packrat item menu. Clicking on this brings up the Packrat Options window:
It’s advisable to select the Automatically snapshot local changes option.
OK will download, install, and initiate
packrat in exactly the same way the same as issuing the commands from the Console:
There also is an option in the New Project window to create a new project with
packrat pre-installed and initiated.
packrat is up and running the Packrat link will become a drop-down menu (left), containing the following options:
Check Library Status… – shows if any packages require updating
Clean Unused Packages – removes unneccessary packages. If you want to keep a package from appearing in the Unused list, just add a
library(PackageName) call to any .R file in your Project directory.
Export Project Bundle – creates a zipped bundle of your Project in the
packrat directory, for transport to another system. The bundle contains application code, a manifest file, an html file, and a
packrat folder with a
Packrat Options… – brings up the options window. (See above)
For more information see
3.4 Using Python In RStudio
Until recently it has not been possible to easily use Python in RStudio. The newly-developed reticulate package provides a comprehensive set of tools for interoperability between Python and R within RStudio.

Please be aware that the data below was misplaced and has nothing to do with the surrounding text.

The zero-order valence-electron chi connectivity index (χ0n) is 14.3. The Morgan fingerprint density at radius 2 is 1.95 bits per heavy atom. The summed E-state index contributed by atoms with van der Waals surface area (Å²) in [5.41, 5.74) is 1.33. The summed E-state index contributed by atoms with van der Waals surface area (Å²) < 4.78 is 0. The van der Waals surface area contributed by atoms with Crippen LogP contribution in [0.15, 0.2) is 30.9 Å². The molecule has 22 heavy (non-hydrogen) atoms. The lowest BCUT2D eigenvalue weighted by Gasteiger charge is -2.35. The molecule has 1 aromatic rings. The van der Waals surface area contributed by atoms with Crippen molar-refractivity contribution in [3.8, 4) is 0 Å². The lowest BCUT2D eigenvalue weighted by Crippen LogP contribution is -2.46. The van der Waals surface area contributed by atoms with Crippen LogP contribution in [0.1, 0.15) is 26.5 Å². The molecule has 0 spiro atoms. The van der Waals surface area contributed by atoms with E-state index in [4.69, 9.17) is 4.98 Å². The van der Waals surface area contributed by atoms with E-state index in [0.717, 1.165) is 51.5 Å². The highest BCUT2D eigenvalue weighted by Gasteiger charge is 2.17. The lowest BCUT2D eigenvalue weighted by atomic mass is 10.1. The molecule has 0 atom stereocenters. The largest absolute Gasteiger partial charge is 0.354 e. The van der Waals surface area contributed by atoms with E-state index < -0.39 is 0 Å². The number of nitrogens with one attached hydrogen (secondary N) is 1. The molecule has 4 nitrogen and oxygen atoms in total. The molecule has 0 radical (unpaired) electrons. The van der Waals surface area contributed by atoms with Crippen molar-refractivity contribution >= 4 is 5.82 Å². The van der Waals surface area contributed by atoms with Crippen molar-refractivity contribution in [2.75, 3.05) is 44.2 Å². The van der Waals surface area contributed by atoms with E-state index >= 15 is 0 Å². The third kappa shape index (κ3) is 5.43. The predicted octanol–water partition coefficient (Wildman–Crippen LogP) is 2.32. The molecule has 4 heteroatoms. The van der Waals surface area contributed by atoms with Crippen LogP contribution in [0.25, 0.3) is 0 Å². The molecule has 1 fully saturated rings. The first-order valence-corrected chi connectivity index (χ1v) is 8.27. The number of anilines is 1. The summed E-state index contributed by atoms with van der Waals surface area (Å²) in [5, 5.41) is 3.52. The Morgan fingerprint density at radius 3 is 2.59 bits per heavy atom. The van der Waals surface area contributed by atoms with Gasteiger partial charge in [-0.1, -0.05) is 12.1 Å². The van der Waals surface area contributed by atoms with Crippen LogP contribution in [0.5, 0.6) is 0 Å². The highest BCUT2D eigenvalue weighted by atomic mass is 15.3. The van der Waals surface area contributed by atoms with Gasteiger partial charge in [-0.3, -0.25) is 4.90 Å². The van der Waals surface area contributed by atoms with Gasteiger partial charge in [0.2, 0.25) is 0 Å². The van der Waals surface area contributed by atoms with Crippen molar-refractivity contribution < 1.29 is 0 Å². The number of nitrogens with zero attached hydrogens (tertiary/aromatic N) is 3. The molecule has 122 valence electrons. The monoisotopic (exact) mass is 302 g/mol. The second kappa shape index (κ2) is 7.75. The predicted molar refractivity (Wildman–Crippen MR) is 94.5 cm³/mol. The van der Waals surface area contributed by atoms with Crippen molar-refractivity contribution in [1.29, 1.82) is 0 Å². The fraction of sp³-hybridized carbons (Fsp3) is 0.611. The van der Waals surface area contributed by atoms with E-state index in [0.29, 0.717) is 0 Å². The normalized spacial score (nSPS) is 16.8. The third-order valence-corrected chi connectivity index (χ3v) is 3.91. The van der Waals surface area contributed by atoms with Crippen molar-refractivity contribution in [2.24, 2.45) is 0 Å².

reticulate includes facilities for:
Calling Python from R in a variety of ways including R Markdown, sourcing Python scripts, importing Python modules, and using Python interactively within an R session.
Translation between R and Python objects (for example, between R and Pandas data frames, or between R matrices and NumPy arrays).
Flexible binding to different versions of Python including virtual environments and Conda environments.
reticulate embeds a Python session within your R session, enabling seamless, high-performance interoperability. If you are a Python developer, or an R developer who uses Python for some of your work, or a member of data science team that uses both languages, reticulate can dramatically streamline your workflow.